07-03-2010, 10:20 AM
I have a Cat cab guard like the one Turbo pictured (sold the excavator but kept the guard). Front glass and top.
I agree with Demo_Andy, you get used to the guard and during normal excavating you don't realize it is there. That guard has stopped trees, 2x4's, many bricks and the occasional rock from hitting the front window glass. If you are going to be doing demo a cab guard is a necessity.
To the old timers that say "I have done this 1000's of times and nothing happened" - all it takes is one time to do serious damage. The more you have done it without a problem means your chances of having a problem are that much greater.
07-07-2010, 08:38 AM
I think only Cat has those transport guards that nobody uses. This one is a Deere.
You can buy bolt-on kits from any of major manufacturer or dealer Cat/Deere/Volvo/Komatsu specific for their machines. Typically they offer a mesh or "safety net" for the front window - a lightweight wire crosshatch that's only good for catching small rock chips not appropriate for demo, and they offer a FOG (falling object guard) like the picture you see, built to an SAE/ISO standard, vertical bars bolted on the roof and on the front window.
There are many aftermarket companies who will do heavier and more permanent/welded guards for any machine: Jewell Manufacturing is one, and in Canada Weldco-Beales seems to do a lot. Many many others. They typically build it in to the machines' structure not just the cab pillars (which may be flimsier), but they won't be certified to any standard if that's important to you.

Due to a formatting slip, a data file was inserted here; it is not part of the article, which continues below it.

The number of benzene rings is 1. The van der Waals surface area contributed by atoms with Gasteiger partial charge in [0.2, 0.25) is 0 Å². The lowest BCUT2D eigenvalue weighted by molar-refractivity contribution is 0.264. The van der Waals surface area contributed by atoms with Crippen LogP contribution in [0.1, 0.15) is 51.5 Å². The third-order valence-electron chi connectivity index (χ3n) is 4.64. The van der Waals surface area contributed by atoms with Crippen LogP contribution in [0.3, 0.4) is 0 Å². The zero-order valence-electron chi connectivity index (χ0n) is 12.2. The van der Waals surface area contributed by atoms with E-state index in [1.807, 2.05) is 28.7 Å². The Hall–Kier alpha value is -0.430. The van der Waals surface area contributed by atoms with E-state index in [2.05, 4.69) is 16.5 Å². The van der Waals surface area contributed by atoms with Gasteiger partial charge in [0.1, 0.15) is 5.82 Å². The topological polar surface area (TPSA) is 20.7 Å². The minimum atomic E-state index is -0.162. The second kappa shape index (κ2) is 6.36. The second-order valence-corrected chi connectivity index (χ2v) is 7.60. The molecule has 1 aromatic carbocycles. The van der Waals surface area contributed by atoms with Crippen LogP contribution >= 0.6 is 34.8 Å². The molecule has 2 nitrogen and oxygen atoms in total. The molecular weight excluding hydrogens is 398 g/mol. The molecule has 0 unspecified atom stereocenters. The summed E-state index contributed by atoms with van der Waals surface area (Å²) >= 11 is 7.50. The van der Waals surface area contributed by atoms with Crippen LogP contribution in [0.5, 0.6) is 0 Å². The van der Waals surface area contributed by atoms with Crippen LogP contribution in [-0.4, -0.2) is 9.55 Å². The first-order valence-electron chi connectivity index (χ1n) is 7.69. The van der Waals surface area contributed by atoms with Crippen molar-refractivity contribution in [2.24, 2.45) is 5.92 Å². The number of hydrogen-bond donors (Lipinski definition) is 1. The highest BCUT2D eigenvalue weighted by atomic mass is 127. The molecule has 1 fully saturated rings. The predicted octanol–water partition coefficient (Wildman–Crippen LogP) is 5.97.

As others say, you don't notice these guards after you work with them just a little. We're talking basic safety here - YOURS. A good cabguard improves your chances of survival but still don't guarantee it. Without a guard and working vertically, just seems irresponsible.
If the boss is willing to lose his knees or his own life I guess he's the boss, but you and the people who contract him should have a different opinion.
07-07-2010, 07:16 PM
Yeah I think after we've got this current job done then he'll put something on there I already contacted Jewel and they gave us a quote for $1600 u.s. I also said to him if he thinks that's expensive what will it cost him if I'm on compo cause I got hurt. I've only been working for him for like a month so he may also be waiting to see if it pans out. I'm thinking in a few years getting myself my own machine and I'll be getting some protection of some kind.
07-08-2010, 06:05 PM
Heck you can make a light duty one easy enough, but I have done lots of demo without one though. A window that I had break while doing demo had a guard in fact it broke twice.
07-08-2010, 08:29 PM
Yeah I've seen that on forestry machines where they had lots of heavy guarding and had a big hole in the bottom window.
07-09-2010, 11:02 PM